To check the current coronavirus measures and travel guidelines for your country, click here.
At this point, it goes without saying that coronavirus has shaken up all of our day-to-day lives.
So far the virus has spread across six continents, and it seems inevitable the threat will increase across Canada, the UK, the US and Australia over the coming weeks.
With events constantly changing, we’ve put together this handy FAQ to bring you some help, tips and perspective. You don’t need to panic, and for the moment, life should continue as normal (even if it does mean slightly more Netflix than usual). But it won’t hurt to stay clued up on the official advice, as detailed below.
Think you’re coming down with something? Concerned about your sniffling colleague? Worried you’ll have to cancel your holiday plans? Stay up to date with our guide to the latest coronavirus guidance and developments.
What is coronavirus?
Coronavirus Disease 2019 (COVID-19) is a respiratory illness that started in animals and is now being transmitted between humans. The symptoms include coughs, fever, shortness of breath and breathing difficulties. First identified in Wuhan, China, the virus has (as of March 11) affected more than 119,000 people in 120 countries. Some 4,300 have died, while just over half have already recovered.
How bad is coronavirus?
Unlike flu, there is no vaccine (yet), and recovery depends on the strength of the immune system. In severe cases the virus may cause pneumonia and/or organ failure.
Compared to SARS (another coronavirus that hit headlines in 2003), the mortality rate of COVID-19 is low: around 3.4 percent according to the latest World Health Organisation estimate. This is, however, significantly higher than regular seasonal flu, which is fatal in around 0.1 percent of cases. So far, COVID-19 also appears to be more contagious than seasonal flu.
The elderly and those with long-term conditions like diabetes, cancer and chronic lung disease are most likely to develop a severe illness relating to COVID-19. The death rate is ten times higher among the very elderly compared with the middle-aged, according to the WHO. Children are less likely to be affected.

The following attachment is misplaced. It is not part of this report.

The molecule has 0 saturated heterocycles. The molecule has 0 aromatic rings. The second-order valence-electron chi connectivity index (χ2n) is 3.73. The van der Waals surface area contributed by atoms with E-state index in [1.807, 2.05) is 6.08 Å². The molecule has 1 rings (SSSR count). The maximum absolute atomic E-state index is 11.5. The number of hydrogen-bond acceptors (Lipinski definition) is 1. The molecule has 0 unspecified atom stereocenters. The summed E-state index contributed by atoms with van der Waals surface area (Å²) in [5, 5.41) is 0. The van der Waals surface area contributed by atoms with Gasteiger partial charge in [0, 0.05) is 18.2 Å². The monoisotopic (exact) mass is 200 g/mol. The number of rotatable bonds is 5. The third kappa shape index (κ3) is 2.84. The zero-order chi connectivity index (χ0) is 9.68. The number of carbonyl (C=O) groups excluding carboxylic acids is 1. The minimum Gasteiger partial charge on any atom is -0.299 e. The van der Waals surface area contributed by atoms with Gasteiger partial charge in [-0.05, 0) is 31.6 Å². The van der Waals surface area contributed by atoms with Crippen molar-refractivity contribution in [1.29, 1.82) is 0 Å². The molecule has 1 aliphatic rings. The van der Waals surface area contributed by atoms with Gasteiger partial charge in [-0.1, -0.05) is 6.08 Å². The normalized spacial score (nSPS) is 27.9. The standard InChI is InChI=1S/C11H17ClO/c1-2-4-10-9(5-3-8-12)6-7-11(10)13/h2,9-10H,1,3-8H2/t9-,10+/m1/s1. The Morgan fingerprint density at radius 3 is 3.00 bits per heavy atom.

Which countries have been worst hit by coronavirus?
Although the majority of cases (just under 70 percent) have been in China, there have also been serious outbreaks in Italy, South Korea and Iran. Italy has recorded more than 10,000 cases, Iran more than 8,000 and South Korea just over 7,500.
To put things in perspective: As of April 7, there have been 16,667 cases in Canada (8580 of which are confirmed in Quebec). You can keep track of the spread of the disease on this map created by Johns Hopkins University. The WHO advises against travelling to areas experiencing ongoing transmission of COVID-19.
Generally, you should stay indoors and avoid contact with other people if you have travelled from any of the following places in the last fortnight:
– Hubei province in China
– Special care zones in South Korea
Those who’ve travelled from the following areas should also self-isolate if they develop symptoms:
– Hong Kong
– South Korea
To check the current COVID-19 measures and travel guidelines for your country, click here.
How will coronavirus affect my day-to-day life?
First: don’t panic.
The spread of the virus outside China wasn’t unexpected, and governments have been making plans and issuing advice.
If you’re in Canada (and Quebec, specifically)